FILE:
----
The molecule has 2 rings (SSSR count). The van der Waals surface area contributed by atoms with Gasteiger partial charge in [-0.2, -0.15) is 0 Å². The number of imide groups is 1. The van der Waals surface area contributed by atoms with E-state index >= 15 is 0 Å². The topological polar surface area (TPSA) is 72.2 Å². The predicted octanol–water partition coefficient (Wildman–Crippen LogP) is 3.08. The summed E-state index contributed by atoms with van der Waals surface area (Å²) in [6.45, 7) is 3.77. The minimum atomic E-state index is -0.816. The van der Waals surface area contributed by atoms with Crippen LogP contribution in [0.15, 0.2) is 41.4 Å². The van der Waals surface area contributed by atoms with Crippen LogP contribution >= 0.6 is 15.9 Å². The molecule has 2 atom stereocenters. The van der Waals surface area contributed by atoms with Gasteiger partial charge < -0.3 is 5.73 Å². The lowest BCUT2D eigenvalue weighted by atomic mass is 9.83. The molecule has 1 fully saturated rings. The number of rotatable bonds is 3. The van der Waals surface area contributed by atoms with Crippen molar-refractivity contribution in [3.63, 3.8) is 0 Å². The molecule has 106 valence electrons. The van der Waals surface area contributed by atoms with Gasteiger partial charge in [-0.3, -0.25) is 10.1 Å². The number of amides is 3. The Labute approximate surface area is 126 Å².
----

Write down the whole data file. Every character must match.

The molecule has 2 rings (SSSR count). The van der Waals surface area contributed by atoms with Gasteiger partial charge in [-0.2, -0.15) is 0 Å². The number of imide groups is 1. The van der Waals surface area contributed by atoms with E-state index >= 15 is 0 Å². The topological polar surface area (TPSA) is 72.2 Å². The predicted octanol–water partition coefficient (Wildman–Crippen LogP) is 3.08. The summed E-state index contributed by atoms with van der Waals surface area (Å²) in [6.45, 7) is 3.77. The minimum atomic E-state index is -0.816. The van der Waals surface area contributed by atoms with Crippen LogP contribution in [0.15, 0.2) is 41.4 Å². The van der Waals surface area contributed by atoms with Crippen LogP contribution >= 0.6 is 15.9 Å². The molecule has 2 atom stereocenters. The van der Waals surface area contributed by atoms with Gasteiger partial charge < -0.3 is 5.73 Å². The lowest BCUT2D eigenvalue weighted by atomic mass is 9.83. The molecule has 1 fully saturated rings. The number of rotatable bonds is 3. The van der Waals surface area contributed by atoms with Crippen molar-refractivity contribution in [3.63, 3.8) is 0 Å². The molecule has 106 valence electrons. The van der Waals surface area contributed by atoms with Gasteiger partial charge in [-0.3, -0.25) is 10.1 Å². The number of amides is 3. The Labute approximate surface area is 126 Å².